Ernst & Young partner Susan Steedman asks similar questions to determine how well existing business and IT strategies align with e-business plans: Are you getting into e-business to protect your core business? Will it change the rules of your business? Will it change the game? In other words, is the process likely to result in new organisation? And, crucially, how far out do you want to be designing strategy? Steedman recommends taking strategy out no more than three years and implementing it incrementally.
“E-business is in its infancy, so you need shorter payback than with some past investments,” she says. “In the 1970s mainframes had five-year return. We advise quick implementation and short payback.” Deloitte’s Donaldson frames evaluation, in terms of an opportunity assessment followed by readiness audit. What is the object of the exercise: To reduce the cost of transactions; to increase the range of products; to widen the geographic market; to introduce 24-hour availability?
How would going direct to market affect existing sales and distribution channels? Will the move to website affect pricing structures in different countries? What security issues are raised by electronic connectedness? Will people be able to get into your other systems? Will customer details be protected? Will suppliers be able to access your inventory and take responsibility for Just-In-Time delivery?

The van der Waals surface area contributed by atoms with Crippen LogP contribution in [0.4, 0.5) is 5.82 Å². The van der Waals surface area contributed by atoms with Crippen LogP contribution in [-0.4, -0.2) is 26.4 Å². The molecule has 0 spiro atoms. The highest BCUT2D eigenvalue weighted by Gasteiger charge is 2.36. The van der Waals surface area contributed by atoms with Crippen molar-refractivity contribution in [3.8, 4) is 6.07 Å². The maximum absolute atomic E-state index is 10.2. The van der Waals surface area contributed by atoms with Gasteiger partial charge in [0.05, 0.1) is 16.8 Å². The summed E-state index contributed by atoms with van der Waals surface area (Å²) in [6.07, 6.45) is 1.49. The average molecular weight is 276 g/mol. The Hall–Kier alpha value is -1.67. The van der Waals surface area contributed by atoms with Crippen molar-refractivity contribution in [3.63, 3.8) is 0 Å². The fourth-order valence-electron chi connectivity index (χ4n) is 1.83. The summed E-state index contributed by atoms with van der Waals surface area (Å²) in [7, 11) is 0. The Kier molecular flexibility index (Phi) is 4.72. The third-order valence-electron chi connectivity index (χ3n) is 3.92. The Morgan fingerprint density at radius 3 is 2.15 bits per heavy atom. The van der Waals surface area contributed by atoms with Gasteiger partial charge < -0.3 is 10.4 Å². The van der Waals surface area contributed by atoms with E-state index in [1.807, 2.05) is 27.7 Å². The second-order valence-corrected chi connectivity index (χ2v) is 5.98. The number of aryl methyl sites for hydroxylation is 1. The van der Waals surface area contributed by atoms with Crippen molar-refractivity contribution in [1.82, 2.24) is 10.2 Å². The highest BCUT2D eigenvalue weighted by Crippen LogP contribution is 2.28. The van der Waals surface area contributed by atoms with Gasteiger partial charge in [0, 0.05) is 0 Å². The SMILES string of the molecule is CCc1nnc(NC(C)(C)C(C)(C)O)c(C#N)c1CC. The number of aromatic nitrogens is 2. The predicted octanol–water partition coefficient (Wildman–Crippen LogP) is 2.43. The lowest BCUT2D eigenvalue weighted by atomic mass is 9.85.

In terms of organisational readiness, what are the technological requirements? Does robust systems platform exist on which to build e-business? Will the distribution system cope with the rapid delivery demanded by e-business? Most organisations, geared around office hours, will suddenly be exposed to 24-hour, seven-day business activity. (The process is not unlike connecting the plumbing system in an old house to mains pressure – suddenly, taps everywhere start springing leaks.)
Is the management team ready? Are there plans to outsource any activities? “Buying patterns, receptivity and responsiveness of clients – that should all be few clicks away for sales manager at any time.” Be hardnosed about what is happening. For example, ask whether it makes sense to put in an electronic storefront. Will it open up new opportunities, or just reinvent the current market?

Getting down to it
Project buy-in from senior management is essential, and Steedman emphasises education and training throughout the organisation to build an awareness of what is possible with the technology. She advocates nominating project sponsors – preferably senior people including, in bigger companies, the financial controller, the director of human resources, the marketing manager and division or department heads – once the project becomes tangible.